World Malaria Day: Edo-HIP programme’ll sustain campaign against malaria, says Obaseki  


Edo State Governor, Mr Godwin Obaseki, has said the revamp of the primary healthcare system through the Edo Healthcare Improvement Programme (Edo-HIP) would ensure gains recorded in the roll back malaria campaign are sustained.

The governor said this on the occasion of World Malaria Day, marked every April 25, by the World Health Organisation, to raise awareness on the need to form a strong alliance to fight malaria.

The governor said that the state government had in recent years embarked on distribution of treated mosquito nets and a number of advocacy programmes to ensure that the people are properly equipped to fight malaria, noting that the revamp of the 18 PHCs will further complement government’s effort to build local capacity and provide infrastructure to combat the disease.

According to him, “As we commemorate the World Malaria Day, I assure Edo residents of our determination to bring quality primary healthcare closer to their doorsteps with the revamp of 20 Primary Healthcare Centers (PHCs), in the first instance. With this, every local government will be equipped with the right manpower, equipment and the right environment to sustain the campaign against malaria and other infectious diseases.”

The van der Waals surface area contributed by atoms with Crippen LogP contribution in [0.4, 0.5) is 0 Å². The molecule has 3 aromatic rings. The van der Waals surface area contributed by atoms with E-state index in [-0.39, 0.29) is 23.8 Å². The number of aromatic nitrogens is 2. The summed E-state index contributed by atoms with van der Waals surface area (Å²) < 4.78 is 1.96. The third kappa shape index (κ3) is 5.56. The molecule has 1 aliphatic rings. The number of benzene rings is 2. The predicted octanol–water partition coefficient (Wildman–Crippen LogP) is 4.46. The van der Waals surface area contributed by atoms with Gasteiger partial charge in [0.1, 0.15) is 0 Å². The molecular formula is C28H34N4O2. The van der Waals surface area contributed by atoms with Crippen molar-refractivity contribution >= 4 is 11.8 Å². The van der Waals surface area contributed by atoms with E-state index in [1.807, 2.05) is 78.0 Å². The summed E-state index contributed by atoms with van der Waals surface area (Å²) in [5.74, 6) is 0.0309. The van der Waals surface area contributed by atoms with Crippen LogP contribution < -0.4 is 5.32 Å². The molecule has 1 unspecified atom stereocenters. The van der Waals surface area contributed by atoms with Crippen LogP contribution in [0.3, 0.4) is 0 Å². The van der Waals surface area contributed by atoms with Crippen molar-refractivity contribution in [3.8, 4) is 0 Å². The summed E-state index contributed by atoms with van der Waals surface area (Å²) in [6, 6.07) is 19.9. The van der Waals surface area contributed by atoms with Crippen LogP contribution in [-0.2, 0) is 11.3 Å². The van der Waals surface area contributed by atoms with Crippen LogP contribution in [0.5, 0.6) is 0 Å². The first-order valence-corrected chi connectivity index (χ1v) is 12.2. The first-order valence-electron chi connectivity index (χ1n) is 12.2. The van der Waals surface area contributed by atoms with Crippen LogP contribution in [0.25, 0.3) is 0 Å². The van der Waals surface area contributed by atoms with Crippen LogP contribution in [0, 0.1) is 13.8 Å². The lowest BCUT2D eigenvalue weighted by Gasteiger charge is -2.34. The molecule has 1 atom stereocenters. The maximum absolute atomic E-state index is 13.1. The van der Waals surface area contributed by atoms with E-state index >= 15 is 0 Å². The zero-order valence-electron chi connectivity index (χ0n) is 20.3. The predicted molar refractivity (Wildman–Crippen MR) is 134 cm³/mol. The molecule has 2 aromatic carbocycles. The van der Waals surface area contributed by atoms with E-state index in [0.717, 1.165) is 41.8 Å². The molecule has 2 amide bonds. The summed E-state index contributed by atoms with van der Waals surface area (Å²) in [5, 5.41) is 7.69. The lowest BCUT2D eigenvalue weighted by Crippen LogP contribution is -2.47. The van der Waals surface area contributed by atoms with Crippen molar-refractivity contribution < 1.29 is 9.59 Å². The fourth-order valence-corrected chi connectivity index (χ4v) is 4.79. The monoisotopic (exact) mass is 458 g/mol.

He said the theme of this year’s celebration, ‘Zero Malaria Starts With Me’ is apt as it stresses the role of the community and other actors in combating malaria, noting, “The Edo-HIP provides for a variety of intervention programmes that ensure the PHCs respond to the needs of local communities. This provides the necessary structures to sustain the fight against malaria.”

According to WHO, “Urgent action is needed to get the global response to malaria back on track and ownership of the challenge lies in the hands of countries most affected by malaria. On World Malaria Day 2019, WHO joins the RBM Partnership to End Malaria, the African Union Commission and other partner organizations in promoting “Zero malaria starts with me,” a grassroots campaign that aims to keep malaria high on the political agenda, mobilize additional resources, and empower communities to take ownership of malaria prevention and care.